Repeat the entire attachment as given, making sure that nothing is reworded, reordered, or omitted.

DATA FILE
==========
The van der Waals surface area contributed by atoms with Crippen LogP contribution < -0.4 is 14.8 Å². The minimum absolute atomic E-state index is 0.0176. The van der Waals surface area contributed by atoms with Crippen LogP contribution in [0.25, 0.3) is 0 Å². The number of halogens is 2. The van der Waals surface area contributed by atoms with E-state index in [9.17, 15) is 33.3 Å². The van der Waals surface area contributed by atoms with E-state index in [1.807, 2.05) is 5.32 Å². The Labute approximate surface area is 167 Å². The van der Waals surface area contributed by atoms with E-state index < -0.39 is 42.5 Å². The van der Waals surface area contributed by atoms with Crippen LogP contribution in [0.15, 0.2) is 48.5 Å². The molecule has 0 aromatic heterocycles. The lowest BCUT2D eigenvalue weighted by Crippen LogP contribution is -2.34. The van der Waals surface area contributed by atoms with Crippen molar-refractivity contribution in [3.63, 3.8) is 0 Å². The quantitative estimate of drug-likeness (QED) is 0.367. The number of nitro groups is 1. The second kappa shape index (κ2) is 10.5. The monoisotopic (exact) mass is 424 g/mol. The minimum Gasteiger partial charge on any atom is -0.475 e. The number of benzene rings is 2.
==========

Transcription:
The van der Waals surface area contributed by atoms with Crippen LogP contribution < -0.4 is 14.8 Å². The minimum absolute atomic E-state index is 0.0176. The van der Waals surface area contributed by atoms with Crippen LogP contribution in [0.25, 0.3) is 0 Å². The number of halogens is 2. The van der Waals surface area contributed by atoms with E-state index in [9.17, 15) is 33.3 Å². The van der Waals surface area contributed by atoms with E-state index in [1.807, 2.05) is 5.32 Å². The Labute approximate surface area is 167 Å². The van der Waals surface area contributed by atoms with E-state index < -0.39 is 42.5 Å². The van der Waals surface area contributed by atoms with Crippen LogP contribution in [0.15, 0.2) is 48.5 Å². The molecule has 0 aromatic heterocycles. The lowest BCUT2D eigenvalue weighted by Crippen LogP contribution is -2.34. The van der Waals surface area contributed by atoms with Crippen molar-refractivity contribution in [3.63, 3.8) is 0 Å². The quantitative estimate of drug-likeness (QED) is 0.367. The number of nitro groups is 1. The second kappa shape index (κ2) is 10.5. The monoisotopic (exact) mass is 424 g/mol. The minimum Gasteiger partial charge on any atom is -0.475 e. The number of benzene rings is 2.